Matthew Faber

Graduate Student, Materials Chemistry
Department of Chemistry
University of Wisconsin-Madison

Curriculum Vitae



Biographical Sketch

B.S., The University of Texas at Dallas, Chemistry, 2008
Ph.D., University of Wisconsin–Madison, Materials Chemistry, 2009–Present



My research involves the investigation of alternative, earth-abundant materials toward simultaneously improving the performance and lowering the cost of photovoltaic solar cells. Several materials are currently under investigation as improved active components (e.g., as photon absorbers or charge transporters) in a number of photovoltaic cell designs, including liquid-junction, solid-state, and hybrid devices.


Recently we reported the synthesis of metallic cobalt pyrite (cobalt disulfide, CoS2; cattierite) thin films on glass via the facile thermal sulfidation of a cobalt precursor film and demonstrated their integration into liquid-junction CdS/CdSe quantum dot-sensitized solar cells (QDSSCs) as the counter electrode (Figures 1a and 1b, inset). In these QDSSCs, the aqueous sulfide/polysulfide (S2–/ Sn2–) electrolyte is commonly used as the hole-transporting medium; however, sulfur species in this electrolyte are known to poison traditional platinum counter electrodes and reduce their electrocatalytic activity toward polysulfide reduction, reducing QDSSC performance. By replacing the platinum counter electrode of a QDSSC with a CoS2 thin film counter electrode, we observed a 54 (±14)% increase in solar light-to-electricity conversion efficiency, with conversion efficiencies as high as 4.16% achieved. Various electrochemical characterizations were used to rationalize the improved performance of the CoS2 counter electrode. We found that not only did the CoS2 electrode exhibit a lower charge transfer resistance toward S2–/ Sn2– than platinum electrodes, it was also less susceptible to poisoning, thereby enabling stable and reproducible performance (Figure 1c).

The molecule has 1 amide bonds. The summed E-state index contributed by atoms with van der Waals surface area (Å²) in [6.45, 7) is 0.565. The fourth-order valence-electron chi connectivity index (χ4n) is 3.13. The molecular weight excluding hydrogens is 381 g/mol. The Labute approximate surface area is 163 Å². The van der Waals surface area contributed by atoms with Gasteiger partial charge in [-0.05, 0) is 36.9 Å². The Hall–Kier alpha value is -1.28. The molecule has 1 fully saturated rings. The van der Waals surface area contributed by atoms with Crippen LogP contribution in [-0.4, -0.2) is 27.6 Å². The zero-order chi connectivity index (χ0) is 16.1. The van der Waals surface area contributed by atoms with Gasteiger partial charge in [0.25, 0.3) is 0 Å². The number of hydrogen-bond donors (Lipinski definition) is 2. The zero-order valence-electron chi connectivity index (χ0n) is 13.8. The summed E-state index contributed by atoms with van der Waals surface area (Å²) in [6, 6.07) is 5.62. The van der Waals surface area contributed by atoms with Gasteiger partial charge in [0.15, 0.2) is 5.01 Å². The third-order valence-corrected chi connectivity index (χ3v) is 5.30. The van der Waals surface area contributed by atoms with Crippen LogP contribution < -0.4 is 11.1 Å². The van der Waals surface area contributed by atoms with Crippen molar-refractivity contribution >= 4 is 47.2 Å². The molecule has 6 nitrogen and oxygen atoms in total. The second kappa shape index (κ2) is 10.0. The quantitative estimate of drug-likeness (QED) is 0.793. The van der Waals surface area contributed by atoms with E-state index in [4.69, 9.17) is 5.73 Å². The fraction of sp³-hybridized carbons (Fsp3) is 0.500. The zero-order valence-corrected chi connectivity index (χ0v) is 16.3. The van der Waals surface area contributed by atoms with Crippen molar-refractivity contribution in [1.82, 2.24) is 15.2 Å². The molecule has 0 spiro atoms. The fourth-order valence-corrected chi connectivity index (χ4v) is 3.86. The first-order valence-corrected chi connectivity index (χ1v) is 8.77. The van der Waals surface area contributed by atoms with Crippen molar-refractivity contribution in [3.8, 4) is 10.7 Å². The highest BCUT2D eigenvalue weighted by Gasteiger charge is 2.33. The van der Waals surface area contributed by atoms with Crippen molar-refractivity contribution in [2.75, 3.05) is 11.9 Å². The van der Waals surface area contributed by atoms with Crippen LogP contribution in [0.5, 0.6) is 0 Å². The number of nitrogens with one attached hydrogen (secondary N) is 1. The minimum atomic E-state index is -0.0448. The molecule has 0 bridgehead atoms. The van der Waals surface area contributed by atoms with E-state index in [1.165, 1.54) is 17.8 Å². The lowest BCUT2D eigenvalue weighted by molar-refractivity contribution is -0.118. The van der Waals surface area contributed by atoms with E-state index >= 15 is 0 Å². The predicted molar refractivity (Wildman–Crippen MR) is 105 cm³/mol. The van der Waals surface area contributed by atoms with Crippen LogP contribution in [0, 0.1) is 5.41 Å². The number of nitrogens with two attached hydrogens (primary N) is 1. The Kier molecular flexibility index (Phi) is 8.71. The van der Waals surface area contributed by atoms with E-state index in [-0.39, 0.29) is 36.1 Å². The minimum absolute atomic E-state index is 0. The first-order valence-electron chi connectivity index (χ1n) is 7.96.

Figure 1.(a) Schematic depiction of the preparation of a cobalt pyrite (CoS2) film electrode via the thermal sulfidation of a 100 nm thick cobalt film deposited over a titanium adhesion layer on a roughened borosilicate glass substrate by electron-beam evaporation. (b) Typical current density-voltage (JV) curve demonstrating the improved performance of quantum dot-sensitized solar cells (QDSSCs) assembled with a CoS2 counter electrode (inset). (c) Cyclic voltammetric (CV) characterization of CoS2 on glass and Pt on FTO/glass electrodes in symmetrical sandwich-style thin-layer electrochemical cells filled with an aqueous sulfide/polysulfide (2 M S2−/2 M S) electrolyte solution. Ten complete CV cycles show the rapid deactivation of the Pt electrode surface due to sulfur species adsorption, which results in diminishing current density upon repeated cycling. The inset shows the linear (i.e., low overpotential) region of the tenth anodic voltage scan for each cell, which highlights the low polarization resistance of the CoS2 electrode relative to that of the Pt electrode, indicating the greater electrocatalytic activity of CoS2 toward both oxidation and reduction of the sulfide/polysulfide redox couple.


We are continuing our investigation of alternative materials and designs that enable the improved performance of low-cost photovoltaic solar cells.



1. Faber, M. S.; Park, K.; Cabán-Acevedo, M.; Santra, P. K.; Jin, S. Earth-Abundant Cobalt Pyrite (CoS2) Thin Film on Glass as a Robust, High-Performance Counter Electrode for Quantum Dot-Sensitized Solar Cells. J. Phys. Chem. Lett. 2013, 4, 1843–1849.

2.  Selinsky, R. S.; Ding, Q.; Faber, M. S.; Wright, J. C.; Jin, S. Quantum Dot Nanoscale Heterostructures for Solar Energy Conversion. Chem. Soc. Rev. 2013, 42, 2963–2985.

3.  Cabán-Acevedo, M.; Faber, M. S.; Tan, Y.; Hamers, R. J.; Jin, S. Synthesis and Properties of Semiconducting Iron Pyrite (FeS2) Nanowires. Nano Lett. 2012, 12, 1977–1982.

4. Yan, C.; Higgins, J. M.; Faber, M. S.; Lee, P. S.; Jin, S. Spontaneous Growth and Phase Transformation of Highly Conductive Nickel Germanide Nanowires. ACS Nano 2011, 5, 5006–5014.